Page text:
“Everyone has the right to a nationality”


The blog entries represent the views of the authors but not those of the Network, unless otherwise noted.

  • ICM policy briefing cover on childhood statelessness

    Working in partnership with migration, child protection and asylum actors to ensure the right to a nationality for children in migration

    9 April 2020 | Khadija Badri, Advocacy and Engagement Officer at the European Network on Statelessness

    In facing a global health crisis, it is as important as ever to be working together to protect the rights of all children, and to make sure that their nationality or migration status does not prevent them from enjoying their fundamental rights such as healthcare.

  • Clash of Constitutional Courts on addressing statelessness: Dominican Republic and Colombia

    3 April 2020 | Paola Pelletier, LLM. Dominican Law Professor of International Private Law and Human Rights at PUCMM University, and Member of Reconocido Movement (Statelessness Movement)

    Dominican Republic and Colombia have taken very different approaches to the recognition of the right to a nationality for children born on their territory to migrants with irregular migratory status. This blog will look at recent judgements by their respective Constitutional Courts and compare the countries’ approaches concerning in situ stateless populations.

  • The lives of stateless refugees in the Netherlands

    26 March 2020 | Marlotte van Dael, project coordinator & researcher at ASKV Refugee Support

    Based on the article “Het lot van de staatloze vluchteling: ‘Niemand wil ons hebben’“ published in ‘Het Parool’ on 28 January 2020, written by Joset van der Hoeven. Photos by Fouad Hallak.  

    What is it like to live without a nationality in the Netherlands? This depends on the individual’s residence status and registration. Let’s quickly break down the three most common groups: 

  • The counter-productiveness of deprivation of nationality as a national security measure

    18 March 2020 | Dr. Christophe Paulussen, Senior Researcher at the T.M.C. Asser Instituut & Dr. Laura van Waas, Co-Director of the Institute on Statelessness and Inclusion

    This week, and after two and half years of research involving 60 international experts, a set of Principles on Deprivation of Nationality as a National Security Measure are launched. These Principles clarify the international legal obligations that states must comply with, if they take or consider taking steps to strip a person of their citizenship, including in a counter-terrorism context.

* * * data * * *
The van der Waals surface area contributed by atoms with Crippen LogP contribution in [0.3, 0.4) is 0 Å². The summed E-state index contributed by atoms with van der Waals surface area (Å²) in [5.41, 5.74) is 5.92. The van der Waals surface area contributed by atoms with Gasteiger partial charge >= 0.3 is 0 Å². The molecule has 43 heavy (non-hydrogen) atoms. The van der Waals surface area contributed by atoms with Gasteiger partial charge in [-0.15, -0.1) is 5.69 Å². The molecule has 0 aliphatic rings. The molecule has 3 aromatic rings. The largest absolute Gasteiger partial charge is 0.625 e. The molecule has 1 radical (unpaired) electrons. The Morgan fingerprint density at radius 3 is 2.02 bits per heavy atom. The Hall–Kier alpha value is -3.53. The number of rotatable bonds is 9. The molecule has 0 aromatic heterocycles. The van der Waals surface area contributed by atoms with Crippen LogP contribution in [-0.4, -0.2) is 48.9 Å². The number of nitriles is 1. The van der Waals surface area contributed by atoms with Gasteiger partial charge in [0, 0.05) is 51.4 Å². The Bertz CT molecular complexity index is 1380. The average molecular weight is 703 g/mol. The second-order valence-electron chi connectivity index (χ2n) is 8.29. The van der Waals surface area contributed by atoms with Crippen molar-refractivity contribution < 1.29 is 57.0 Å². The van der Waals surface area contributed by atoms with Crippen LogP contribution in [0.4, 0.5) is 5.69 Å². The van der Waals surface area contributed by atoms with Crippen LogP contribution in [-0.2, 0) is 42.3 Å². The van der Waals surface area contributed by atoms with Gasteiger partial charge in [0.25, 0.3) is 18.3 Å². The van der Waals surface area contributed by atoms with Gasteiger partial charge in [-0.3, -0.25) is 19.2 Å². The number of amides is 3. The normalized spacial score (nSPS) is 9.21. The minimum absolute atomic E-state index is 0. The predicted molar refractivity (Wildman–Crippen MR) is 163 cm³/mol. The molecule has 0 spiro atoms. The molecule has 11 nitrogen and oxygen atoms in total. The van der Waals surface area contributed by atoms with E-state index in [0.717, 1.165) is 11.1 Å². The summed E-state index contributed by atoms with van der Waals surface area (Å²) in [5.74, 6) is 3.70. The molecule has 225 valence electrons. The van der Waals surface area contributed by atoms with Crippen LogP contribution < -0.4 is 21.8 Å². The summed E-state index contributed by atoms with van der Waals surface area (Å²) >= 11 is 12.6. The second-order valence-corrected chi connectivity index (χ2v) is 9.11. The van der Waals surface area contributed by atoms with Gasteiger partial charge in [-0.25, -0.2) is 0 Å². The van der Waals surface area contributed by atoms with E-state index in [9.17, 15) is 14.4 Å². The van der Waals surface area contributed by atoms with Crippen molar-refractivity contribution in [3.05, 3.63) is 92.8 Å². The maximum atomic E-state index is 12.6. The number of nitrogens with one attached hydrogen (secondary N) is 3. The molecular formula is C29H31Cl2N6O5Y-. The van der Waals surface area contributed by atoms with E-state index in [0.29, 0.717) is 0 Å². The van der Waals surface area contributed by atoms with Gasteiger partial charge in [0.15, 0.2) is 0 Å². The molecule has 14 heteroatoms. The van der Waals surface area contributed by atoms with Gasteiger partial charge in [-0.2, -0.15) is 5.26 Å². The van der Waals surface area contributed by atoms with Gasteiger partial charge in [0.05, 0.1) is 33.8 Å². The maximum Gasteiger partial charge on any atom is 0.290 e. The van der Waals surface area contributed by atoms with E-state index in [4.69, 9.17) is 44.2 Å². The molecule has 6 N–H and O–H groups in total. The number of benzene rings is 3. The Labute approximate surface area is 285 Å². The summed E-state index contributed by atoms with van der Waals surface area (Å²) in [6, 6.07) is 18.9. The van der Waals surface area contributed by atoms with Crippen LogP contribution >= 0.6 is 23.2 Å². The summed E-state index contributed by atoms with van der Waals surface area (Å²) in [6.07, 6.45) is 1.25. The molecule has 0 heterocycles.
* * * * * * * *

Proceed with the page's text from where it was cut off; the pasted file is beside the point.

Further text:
• Le Conseil d'État

    Can a Palestinian refugee enjoy the status of a stateless person? A French perspective

    13 March 2020 | Giulia Bittoni, Lawyer Linguist, Court of Justice of the European Union

    This article solely reflects the personal opinion of the author and does not express the views of the Court of Justice, neither the views of other European Union Institutions

  • Eloisa - formerly a stateless person living in Costa Rica

    Born at the age of 70

    5 March 2020 | Maria Julia Cerdas, former member of the stateless division for Costa Rica’s Ministry of Foreign Affairs

    As a young teenager in the 1950s, Eloisa was abandoned in Costa Rica. She found herself in a Central American country that she'd never been to before, and in a place where she hadn't known anyone. Now, when asked about her past, Eloisa can recall only vague memories of her childhood – she does not know where she was born, who her family was, and how she came to Costa Rica. She believes that she may have been born in Honduras, but she is not sure. The only thing she remembers with certainty is the cold and the fear of being alone.

  • Photo credit: Street life in Aleppo, Syria; Thomas McGee

    Statelessness among Syria’s displaced: Still unidentified

    27 February 2020 | Zahra Albarazi, independent human rights lawyer & activist and Thomas McGee, PhD Researcher at the Peter McMullin Centre on Statelessness

    A longer version of this blogpost was published in the Oxford Monitor of Forced Migration in January 2020

  • Bulgaria: Celebrating progress and staying vigilant about remaining gaps

    20 February 2020 | Magdalena Miteva and Valeria Ilareva, Foundation for Access to Rights - FAR

    Since Bulgaria ratified both the 1954 and the 1961 Statelessness Conventions in 2012, it has made significant progress in its treatment of stateless people.

  • North Macedonia takes important first step towards ending statelessness

    14 February 2020 | Jonathan Lee, European Roma Rights Centre

    On 3 January North Macedonia officially acceded to the 1961 Convention on the Reduction of Statelessness, joining 74 other countries which have pledged to take measures to eliminate statelessness in their territories.

  • Birthright citizenship and children born in a conflict zone

    5 February 2020 | Eva Ersbøll – Lawyer and Senior Researcher, ENS Associate Member

    As of 1 February 2020, an amendment to the Danish citizenship act means that a child born to a Danish parent who has unlawfully entered or stays in a ‘conflict zone’ will not acquire Danish citizenship by birth. A conflict zone is defined in Danish criminal law as an area where a terrorist organisation is party to an armed conflict and where there is a ban on entry and stay without prior permission or creditable purpose.